The University of Edinburgh’s Dr Clare Llewellyn is leading a new project which will map connections between art and museum objects across the world, creating information that will make arts knowledge more accessible and shareable for artists, scholars and the public.
The collaborative project from the Universities of Edinburgh, Oxford, Yale and the Ashmolean Museum, aims to use exhibitions and the sharing of objects as the key to enriching existing art metadata developed by the Linked Art collaboration.
This will connect artwork information, and encourage visitors to engage with exhibitions, by providing them with shareable content for social media.
Gathering data from newspaper articles, exhibition catalogues, social posts and more
The digital project will gather information about exhibitions from the range of approaches used to engage audiences about art exhibits, including exhibit labels; catalogue essays; critics’ reviews; media coverage; and social media posts by visitors.
Making exhibitions easier to study
The research will make art exhibitions and objects easier to study, solving a previous lack of comprehensive and structured data about co-exhibited objects, and how visitors to exhibitions participated and engaged with the work.
The database will include where items have been displayed before; which items were exhibited together; items that have been loaned and shared between collections and galleries; and details of how the audience responded to them.
Using digital tools
This is a digital project, which will use advanced computational techniques, such as text mining and machine learning, to capture all sorts of exhibition data and allow museums to make it easily accessible and shareable to scholars and the public.
The project - Enriching Exhibition Scholarship: Reconciling Knowledge Graphs and Social Media from Newspaper Articles to Twitter - will be led by Dr Clare Llewellyn, Lecturer in Governance, Data and Technology at the University of Edinburgh’s School of Social and Political Science and the Edinburgh Futures Institute.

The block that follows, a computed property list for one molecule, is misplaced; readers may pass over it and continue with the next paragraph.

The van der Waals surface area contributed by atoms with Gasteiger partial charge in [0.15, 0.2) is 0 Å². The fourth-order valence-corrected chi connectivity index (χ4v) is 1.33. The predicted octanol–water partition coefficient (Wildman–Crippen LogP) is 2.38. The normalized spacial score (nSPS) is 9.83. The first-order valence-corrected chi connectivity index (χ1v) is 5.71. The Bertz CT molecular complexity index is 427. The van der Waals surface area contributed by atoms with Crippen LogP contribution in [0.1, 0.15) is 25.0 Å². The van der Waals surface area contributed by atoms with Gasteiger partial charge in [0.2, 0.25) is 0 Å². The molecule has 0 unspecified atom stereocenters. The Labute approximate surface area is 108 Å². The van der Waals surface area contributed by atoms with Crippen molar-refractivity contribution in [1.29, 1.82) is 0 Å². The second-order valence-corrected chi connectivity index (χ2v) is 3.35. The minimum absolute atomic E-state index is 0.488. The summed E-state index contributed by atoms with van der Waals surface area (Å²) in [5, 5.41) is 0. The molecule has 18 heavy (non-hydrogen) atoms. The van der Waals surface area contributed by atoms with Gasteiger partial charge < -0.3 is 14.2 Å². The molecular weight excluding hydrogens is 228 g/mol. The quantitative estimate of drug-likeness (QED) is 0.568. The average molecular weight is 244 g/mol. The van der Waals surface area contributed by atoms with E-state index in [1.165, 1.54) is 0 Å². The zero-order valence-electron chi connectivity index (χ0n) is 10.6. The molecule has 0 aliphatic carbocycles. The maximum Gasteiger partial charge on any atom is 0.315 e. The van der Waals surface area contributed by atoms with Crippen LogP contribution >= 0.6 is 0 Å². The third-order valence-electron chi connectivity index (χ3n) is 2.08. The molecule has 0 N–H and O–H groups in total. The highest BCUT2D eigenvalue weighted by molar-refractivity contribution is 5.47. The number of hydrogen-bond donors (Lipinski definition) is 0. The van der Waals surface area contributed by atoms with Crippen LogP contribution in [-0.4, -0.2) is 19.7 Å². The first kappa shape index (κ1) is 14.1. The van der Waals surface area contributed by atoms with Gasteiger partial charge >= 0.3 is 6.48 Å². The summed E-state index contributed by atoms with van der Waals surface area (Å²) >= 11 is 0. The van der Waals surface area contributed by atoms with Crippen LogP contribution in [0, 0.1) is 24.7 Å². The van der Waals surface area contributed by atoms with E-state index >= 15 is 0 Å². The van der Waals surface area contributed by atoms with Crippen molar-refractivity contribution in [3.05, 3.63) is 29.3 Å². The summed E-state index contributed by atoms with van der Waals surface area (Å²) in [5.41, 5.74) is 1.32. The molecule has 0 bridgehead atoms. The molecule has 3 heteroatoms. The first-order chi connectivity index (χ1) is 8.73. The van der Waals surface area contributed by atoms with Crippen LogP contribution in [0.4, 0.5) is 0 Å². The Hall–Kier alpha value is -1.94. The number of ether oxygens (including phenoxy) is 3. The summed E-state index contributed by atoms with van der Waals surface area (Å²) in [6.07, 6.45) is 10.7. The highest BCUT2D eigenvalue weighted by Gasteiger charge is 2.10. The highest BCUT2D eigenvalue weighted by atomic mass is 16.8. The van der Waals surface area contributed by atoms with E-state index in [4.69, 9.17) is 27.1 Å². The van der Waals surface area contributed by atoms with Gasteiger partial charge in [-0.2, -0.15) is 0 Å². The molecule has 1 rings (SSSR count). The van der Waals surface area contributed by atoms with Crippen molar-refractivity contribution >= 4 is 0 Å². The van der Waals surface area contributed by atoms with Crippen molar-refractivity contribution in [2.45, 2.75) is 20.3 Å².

Dr Llewellyn said: “We warmly welcome funding from the AHRC and NEH for this international collaboration. It provides us with the exciting opportunity to consider, and record for future study, the context and reception of artworks. This partnership brings together historical objects, rich information resources and advanced computational techniques and will allow us to increase the accessibility of this knowledge. It provides a significant step forwards in art and digital humanities research.”
Director of The Ashmolean Museum in Oxford, Dr Xa Sturgis said: “The Ashmolean are delighted to be collaborating in this important digital research project which will further Oxford’s aim to widen access to its cultural heritage data and present new opportunities for academic and public engagement with the Museum’s collections.
A team of experts in linked open data, exhibitions, art history, and artificial intelligence
The project brings together an international team of researchers in the fields of linked open data, exhibitions, art history, and AI, from the University of Oxford, the Ashmolean Museum and Yale University.
Dr Aruna Bhaugeerutty, Head of Digital Collections at the Ashmolean and a project co-investigator, said: “This project provides an exciting opportunity to explore new approaches to enhance the museum’s collections data using digital technologies and techniques to connect with other institutions and related exhibition information.”
Co-investigator Dr Andrew Shapland, the Sir Arthur Evans Curator of Bronze Age and Classical Greece at the Ashmolean, said: “As a curator I’m interested in all of the different contexts which museum objects have journeyed through. This project promises to develop new ways to explore the digital world in which collection objects are now embedded.”
Dr Kevin Page of Oxford e-Research Centre, project co-investigator, said: “This project is an exciting opportunity to build upon our earlier Linked Art research, applying Linked Data foundations to develop new avenues of digital scholarship through which we can explore the historical and social contexts of exhibition reception and interpretation.”
Dr Peter Leonard, Project Director at Yale University, said: “We are gratified for this support, which builds on a long tradition of partnership across the Atlantic. Alongside traditional areas of common interest, we see computational methods as a promising area for international collaborative scholarship.
“In this project, digital discourse on social media is considered alongside traditional print catalogues – pointing to new and more inclusive considerations of the reception, circulation and contextualization of artworks.”
The project has been granted funding from the UK Arts and Humanities Research Council (AHRC) and the US National Endowment for the Humanities (NEH).
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© Ashmolean Museum, photograph by Emily Jarrett
Pompeii Exhibition © Emily Jarrett / Ashmolean Museum, University of Oxford